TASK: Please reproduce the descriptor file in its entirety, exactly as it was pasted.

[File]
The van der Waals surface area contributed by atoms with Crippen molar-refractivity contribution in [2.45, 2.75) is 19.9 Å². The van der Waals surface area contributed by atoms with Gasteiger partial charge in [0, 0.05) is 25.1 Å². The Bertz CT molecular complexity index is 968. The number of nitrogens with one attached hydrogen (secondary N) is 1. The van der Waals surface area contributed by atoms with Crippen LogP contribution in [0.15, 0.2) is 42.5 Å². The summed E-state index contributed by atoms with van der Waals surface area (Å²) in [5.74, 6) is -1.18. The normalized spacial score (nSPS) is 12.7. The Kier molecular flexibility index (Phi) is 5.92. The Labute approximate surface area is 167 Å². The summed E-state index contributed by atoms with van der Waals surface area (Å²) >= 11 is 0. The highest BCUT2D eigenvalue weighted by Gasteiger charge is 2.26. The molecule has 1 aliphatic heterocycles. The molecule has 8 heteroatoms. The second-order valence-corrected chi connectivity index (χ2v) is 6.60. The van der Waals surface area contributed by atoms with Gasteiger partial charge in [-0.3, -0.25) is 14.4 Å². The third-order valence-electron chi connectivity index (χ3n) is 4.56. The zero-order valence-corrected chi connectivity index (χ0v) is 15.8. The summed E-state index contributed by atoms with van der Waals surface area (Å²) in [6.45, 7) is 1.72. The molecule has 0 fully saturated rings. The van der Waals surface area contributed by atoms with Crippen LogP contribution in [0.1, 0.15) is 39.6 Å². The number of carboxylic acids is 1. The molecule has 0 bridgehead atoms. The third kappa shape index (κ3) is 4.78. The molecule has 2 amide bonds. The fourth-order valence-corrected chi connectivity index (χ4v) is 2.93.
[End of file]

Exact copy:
The van der Waals surface area contributed by atoms with Crippen molar-refractivity contribution in [2.45, 2.75) is 19.9 Å². The van der Waals surface area contributed by atoms with Gasteiger partial charge in [0, 0.05) is 25.1 Å². The Bertz CT molecular complexity index is 968. The number of nitrogens with one attached hydrogen (secondary N) is 1. The van der Waals surface area contributed by atoms with Crippen LogP contribution in [0.15, 0.2) is 42.5 Å². The summed E-state index contributed by atoms with van der Waals surface area (Å²) in [5.74, 6) is -1.18. The normalized spacial score (nSPS) is 12.7. The Kier molecular flexibility index (Phi) is 5.92. The Labute approximate surface area is 167 Å². The summed E-state index contributed by atoms with van der Waals surface area (Å²) >= 11 is 0. The highest BCUT2D eigenvalue weighted by Gasteiger charge is 2.26. The molecule has 1 aliphatic heterocycles. The molecule has 8 heteroatoms. The second-order valence-corrected chi connectivity index (χ2v) is 6.60. The van der Waals surface area contributed by atoms with Gasteiger partial charge in [-0.3, -0.25) is 14.4 Å². The third-order valence-electron chi connectivity index (χ3n) is 4.56. The zero-order valence-corrected chi connectivity index (χ0v) is 15.8. The summed E-state index contributed by atoms with van der Waals surface area (Å²) in [6.45, 7) is 1.72. The molecule has 0 fully saturated rings. The van der Waals surface area contributed by atoms with Crippen LogP contribution in [0.1, 0.15) is 39.6 Å². The number of carboxylic acids is 1. The molecule has 0 bridgehead atoms. The third kappa shape index (κ3) is 4.78. The molecule has 2 amide bonds. The fourth-order valence-corrected chi connectivity index (χ4v) is 2.93.